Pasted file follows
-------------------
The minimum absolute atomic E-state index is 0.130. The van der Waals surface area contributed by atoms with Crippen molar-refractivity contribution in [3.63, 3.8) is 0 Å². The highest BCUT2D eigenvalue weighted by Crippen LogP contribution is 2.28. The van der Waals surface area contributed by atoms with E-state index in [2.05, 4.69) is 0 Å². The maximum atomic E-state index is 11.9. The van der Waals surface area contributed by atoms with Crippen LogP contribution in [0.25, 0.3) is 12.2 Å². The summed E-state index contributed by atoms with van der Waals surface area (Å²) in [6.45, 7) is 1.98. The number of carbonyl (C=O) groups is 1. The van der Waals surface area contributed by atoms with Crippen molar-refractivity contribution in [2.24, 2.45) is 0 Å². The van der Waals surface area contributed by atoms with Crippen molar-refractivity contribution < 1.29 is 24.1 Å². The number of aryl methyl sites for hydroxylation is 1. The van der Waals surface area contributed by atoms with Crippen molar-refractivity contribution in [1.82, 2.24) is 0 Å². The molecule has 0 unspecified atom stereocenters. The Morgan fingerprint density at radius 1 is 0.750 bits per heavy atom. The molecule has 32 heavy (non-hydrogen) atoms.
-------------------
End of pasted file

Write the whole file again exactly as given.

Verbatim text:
The minimum absolute atomic E-state index is 0.130. The van der Waals surface area contributed by atoms with Crippen molar-refractivity contribution in [3.63, 3.8) is 0 Å². The highest BCUT2D eigenvalue weighted by Crippen LogP contribution is 2.28. The van der Waals surface area contributed by atoms with E-state index in [2.05, 4.69) is 0 Å². The maximum atomic E-state index is 11.9. The van der Waals surface area contributed by atoms with Crippen LogP contribution in [0.25, 0.3) is 12.2 Å². The summed E-state index contributed by atoms with van der Waals surface area (Å²) in [6.45, 7) is 1.98. The number of carbonyl (C=O) groups is 1. The van der Waals surface area contributed by atoms with Crippen molar-refractivity contribution in [2.24, 2.45) is 0 Å². The van der Waals surface area contributed by atoms with Crippen molar-refractivity contribution < 1.29 is 24.1 Å². The number of aryl methyl sites for hydroxylation is 1. The van der Waals surface area contributed by atoms with Crippen molar-refractivity contribution in [1.82, 2.24) is 0 Å². The molecule has 0 unspecified atom stereocenters. The Morgan fingerprint density at radius 1 is 0.750 bits per heavy atom. The molecule has 32 heavy (non-hydrogen) atoms.